Baku (AFP) – Azerbaijan strongman Ilham Aliyev on Wednesday secured a fourth consecutive term in a snap election boycotted by the main opposition parties, according to partial results, officials said.
An Aliyev victory was widely seen as a foregone conclusion with the Caspian state’s downtrodden opposition unable to mount a serious challenge to his authoritarian rule.
In power for 15 years, Aliyev received 86.1 percent of the vote, the Central Election Commission said in a statement, after 67.3 percent of votes were counted.
Turnout was 74.5 percent, the statement added.
Aliyev’s position has been boosted in recent years by the steady influx of petrodollars into his government’s coffers.
Opposition parties in the tightly controlled Caucasus nation have said the elections are a sham and accused the authorities of preparing to rig the vote.
They have also condemned Aliyev’s surprise — and unexplained — decision to hold the election six months ahead of schedule, saying it was aimed at shortening the campaign period and hampering efforts to prevent vote-rigging.
“All previous elections in Azerbaijan were falsified and held with blatant violations of the electoral law. These elections will be no exception,” said the executive secretary of the opposition Republican Alternative Movement, Natig Jafarli.
But authorities rejected the criticism, insisting the vote was free and fair.
“Azerbaijan is on a firm and irreversible path of democratic development. A free, open and transparent environment has been created in Azerbaijan for the presidential elections,” foreign ministry spokesman, Hikmet Hajiyev, told AFP.
“All the candidates enjoy equal rights and opportunities,” he added.
– ‘Unprecedented’ powers –
Earlier in the day at a polling station in the capital Baku, 38-year-old schoolteacher Elmira Balayeva said she had voted for Aliyev because he was the only candidate capable of steering the country towards economic wellbeing and political stability.
“There is no alternative to Aliyev. Only thanks to him is Azerbaijan a stable country with a strong economy,” she said.
But for Natig Veliyev, a 27-year-old student who did not turn out to vote, “the elections are pure farce.”
“We have never seen free elections in this country. Aliyev simply extends his reign again and again.”
Turnout was 68.7 percent, according to the government-commissioned exit poll, but activists earlier questioned official participation figures.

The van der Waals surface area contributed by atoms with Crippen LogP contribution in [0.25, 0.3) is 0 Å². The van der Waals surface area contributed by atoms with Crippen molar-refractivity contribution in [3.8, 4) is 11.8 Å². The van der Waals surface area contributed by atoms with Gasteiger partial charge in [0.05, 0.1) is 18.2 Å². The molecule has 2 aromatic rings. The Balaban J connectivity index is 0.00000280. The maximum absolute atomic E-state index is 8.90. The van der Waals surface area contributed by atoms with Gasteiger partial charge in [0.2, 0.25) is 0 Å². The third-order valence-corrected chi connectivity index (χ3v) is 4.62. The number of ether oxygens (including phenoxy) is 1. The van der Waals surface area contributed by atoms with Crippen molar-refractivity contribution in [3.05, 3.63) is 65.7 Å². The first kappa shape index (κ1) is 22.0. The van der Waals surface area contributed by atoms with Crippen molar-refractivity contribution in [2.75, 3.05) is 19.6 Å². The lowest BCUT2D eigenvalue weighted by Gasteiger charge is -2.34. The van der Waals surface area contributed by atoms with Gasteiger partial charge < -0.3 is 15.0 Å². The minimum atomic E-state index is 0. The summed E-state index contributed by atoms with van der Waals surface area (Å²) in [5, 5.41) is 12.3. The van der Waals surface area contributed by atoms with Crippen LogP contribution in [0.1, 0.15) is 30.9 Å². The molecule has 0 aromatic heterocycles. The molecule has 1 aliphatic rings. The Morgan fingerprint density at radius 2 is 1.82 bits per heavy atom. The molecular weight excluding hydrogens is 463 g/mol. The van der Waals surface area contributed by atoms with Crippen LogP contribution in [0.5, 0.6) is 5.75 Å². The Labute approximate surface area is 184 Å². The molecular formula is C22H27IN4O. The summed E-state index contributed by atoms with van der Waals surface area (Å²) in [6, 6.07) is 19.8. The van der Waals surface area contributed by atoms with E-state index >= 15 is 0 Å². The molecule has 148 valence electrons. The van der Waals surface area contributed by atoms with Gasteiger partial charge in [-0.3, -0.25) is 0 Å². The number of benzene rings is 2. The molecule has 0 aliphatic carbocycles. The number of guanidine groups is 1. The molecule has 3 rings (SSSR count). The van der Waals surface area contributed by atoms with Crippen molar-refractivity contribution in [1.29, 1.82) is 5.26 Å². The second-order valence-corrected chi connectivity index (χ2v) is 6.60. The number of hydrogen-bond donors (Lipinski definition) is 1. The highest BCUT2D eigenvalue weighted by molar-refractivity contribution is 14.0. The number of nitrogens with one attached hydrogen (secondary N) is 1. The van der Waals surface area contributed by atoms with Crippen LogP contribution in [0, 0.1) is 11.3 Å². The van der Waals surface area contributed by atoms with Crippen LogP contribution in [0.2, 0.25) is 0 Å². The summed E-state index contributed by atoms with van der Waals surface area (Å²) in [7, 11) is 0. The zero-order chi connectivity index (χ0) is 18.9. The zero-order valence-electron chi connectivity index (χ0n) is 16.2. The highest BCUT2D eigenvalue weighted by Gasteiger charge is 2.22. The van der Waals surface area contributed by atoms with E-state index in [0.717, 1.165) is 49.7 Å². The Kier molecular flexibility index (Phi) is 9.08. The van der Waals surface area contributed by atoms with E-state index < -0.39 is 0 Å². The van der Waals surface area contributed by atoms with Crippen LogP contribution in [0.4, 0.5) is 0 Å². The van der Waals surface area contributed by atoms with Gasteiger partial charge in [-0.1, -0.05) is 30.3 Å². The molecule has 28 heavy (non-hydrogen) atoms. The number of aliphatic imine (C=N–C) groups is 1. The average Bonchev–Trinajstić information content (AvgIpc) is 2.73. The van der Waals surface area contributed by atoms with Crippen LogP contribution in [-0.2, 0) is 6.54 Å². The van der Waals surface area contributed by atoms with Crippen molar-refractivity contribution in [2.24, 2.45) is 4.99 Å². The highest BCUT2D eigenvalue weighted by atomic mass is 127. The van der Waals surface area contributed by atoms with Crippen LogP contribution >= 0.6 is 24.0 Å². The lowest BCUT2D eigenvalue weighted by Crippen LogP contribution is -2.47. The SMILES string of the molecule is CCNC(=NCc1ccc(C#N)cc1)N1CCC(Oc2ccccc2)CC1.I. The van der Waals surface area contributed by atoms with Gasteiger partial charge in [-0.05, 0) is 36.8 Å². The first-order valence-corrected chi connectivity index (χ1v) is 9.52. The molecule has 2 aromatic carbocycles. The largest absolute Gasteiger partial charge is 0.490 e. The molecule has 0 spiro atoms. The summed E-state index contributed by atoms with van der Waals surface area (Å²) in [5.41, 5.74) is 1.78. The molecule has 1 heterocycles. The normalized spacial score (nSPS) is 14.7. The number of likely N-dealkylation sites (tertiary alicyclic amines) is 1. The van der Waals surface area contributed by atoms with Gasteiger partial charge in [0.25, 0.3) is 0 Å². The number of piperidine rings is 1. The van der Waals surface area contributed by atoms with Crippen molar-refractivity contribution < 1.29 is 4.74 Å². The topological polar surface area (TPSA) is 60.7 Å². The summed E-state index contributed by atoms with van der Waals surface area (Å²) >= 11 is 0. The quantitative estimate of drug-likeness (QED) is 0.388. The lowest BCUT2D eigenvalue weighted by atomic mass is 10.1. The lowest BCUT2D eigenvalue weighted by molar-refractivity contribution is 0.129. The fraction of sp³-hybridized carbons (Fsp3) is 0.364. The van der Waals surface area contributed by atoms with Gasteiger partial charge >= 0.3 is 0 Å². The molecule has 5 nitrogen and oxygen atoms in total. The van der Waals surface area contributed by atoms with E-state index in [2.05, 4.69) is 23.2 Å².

Aliyev, 56, was first elected in 2003, after the death of his father Heydar Aliyev.
A former KGB officer and communist-era leader, Aliyev senior had ruled Azerbaijan with an iron fist since 1993.
Ilham Aliyev was re-elected in 2008 and 2013 in polls that were denounced by opposition parties as fraudulent.
In 2009, he amended the country’s constitution so he could run for an unlimited number of presidential terms, a move criticised by rights advocates.
In 2016, Azerbaijan adopted fresh controversial constitutional amendments, extending the president’s term in office from five to seven years.
The changes drew criticism from Council of Europe constitutional law experts as “severely upsetting the balance of powers” and giving the president “unprecedented” authority.
Cementing his family’s decades-long grip on power, the president last year appointed his wife Mehriban Aliyeva as first vice president.
Apart from the incumbent president, seven candidates ran in the poll — all low-profile figures who barely carried out any campaigning.
– ‘Hidden wealth’ –
Supporters have praised the Aliyevs for turning a republic once thought of as an ex-Soviet backwater into a flourishing energy supplier to Europe.
But critics argue they have crushed opposition and used their power to fund a lavish lifestyle for themselves and their family. Aliyev has denied accusations of rights abuses and corruption.
Some 5.2 million people were registered to vote in polls monitored by international observers from the Organisation for Security and Cooperation in Europe.